The lions in Dallas Zoo lived together peacefully for years, until one unnamed male lion attacked one of the females, Johari. According to CBS, “Zoo officials say Johari’s cause of death was suffocation. She had been a part of the exhibit since its grand opening in 2010.”

The event is tragic, and the likelihood of such an occurrence in the wild is very rare. International Business Times states that, “Lions are the only social felines. While aggressive animals, they rarely attack animals of their own pride.”

This story comes in the wake of many other captive animal incidents. Deaths at SeaWorld and the recent fatal accident of a keeper in a Missouri zoo serve as sad examples of humans interacting with captive wild animals. The ideal function of a zoo would be to promote conservation of animals and release them back into the wild. However, the idea of zoos as entertainment rather than education or preservation is even engrained in our language. CBS refers to the animal’s enclosure as an “exhibit,” which is defined as a work of art. Animals in zoos are held captive, used for entertainment under the guise of education.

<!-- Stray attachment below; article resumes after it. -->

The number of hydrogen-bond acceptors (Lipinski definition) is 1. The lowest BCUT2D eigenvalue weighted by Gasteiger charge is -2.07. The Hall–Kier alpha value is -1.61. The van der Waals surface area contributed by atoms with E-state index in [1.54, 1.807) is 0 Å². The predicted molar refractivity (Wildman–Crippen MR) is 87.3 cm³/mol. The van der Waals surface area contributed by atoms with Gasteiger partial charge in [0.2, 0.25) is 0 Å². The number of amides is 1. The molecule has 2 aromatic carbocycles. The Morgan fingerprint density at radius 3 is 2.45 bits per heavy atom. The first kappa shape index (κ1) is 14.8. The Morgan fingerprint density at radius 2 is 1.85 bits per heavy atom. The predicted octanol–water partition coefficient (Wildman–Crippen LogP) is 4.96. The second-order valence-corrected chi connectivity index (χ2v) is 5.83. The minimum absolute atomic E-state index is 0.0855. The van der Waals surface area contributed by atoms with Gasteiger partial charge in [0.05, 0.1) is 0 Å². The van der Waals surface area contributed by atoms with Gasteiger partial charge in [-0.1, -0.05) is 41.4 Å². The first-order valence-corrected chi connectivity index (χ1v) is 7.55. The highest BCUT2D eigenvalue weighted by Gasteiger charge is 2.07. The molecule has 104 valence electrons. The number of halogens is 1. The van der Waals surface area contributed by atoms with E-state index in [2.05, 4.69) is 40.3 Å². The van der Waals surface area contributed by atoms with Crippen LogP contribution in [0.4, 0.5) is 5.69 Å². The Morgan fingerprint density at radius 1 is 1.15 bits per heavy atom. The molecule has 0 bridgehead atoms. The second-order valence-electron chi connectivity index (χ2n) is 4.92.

BBC news reports that the zoo is keeping the male lions separate from the females during the investigation, and has no plans to put down the offending lion. They are asking those who witnessed the attack to speak to the zoo since no zookeepers were around to witness the attack.

We can only hope that someday soon the U.S. can take a page out of Costa Rica’s book and shut down zoos nationwide.

Image Source: Wikimedia Commons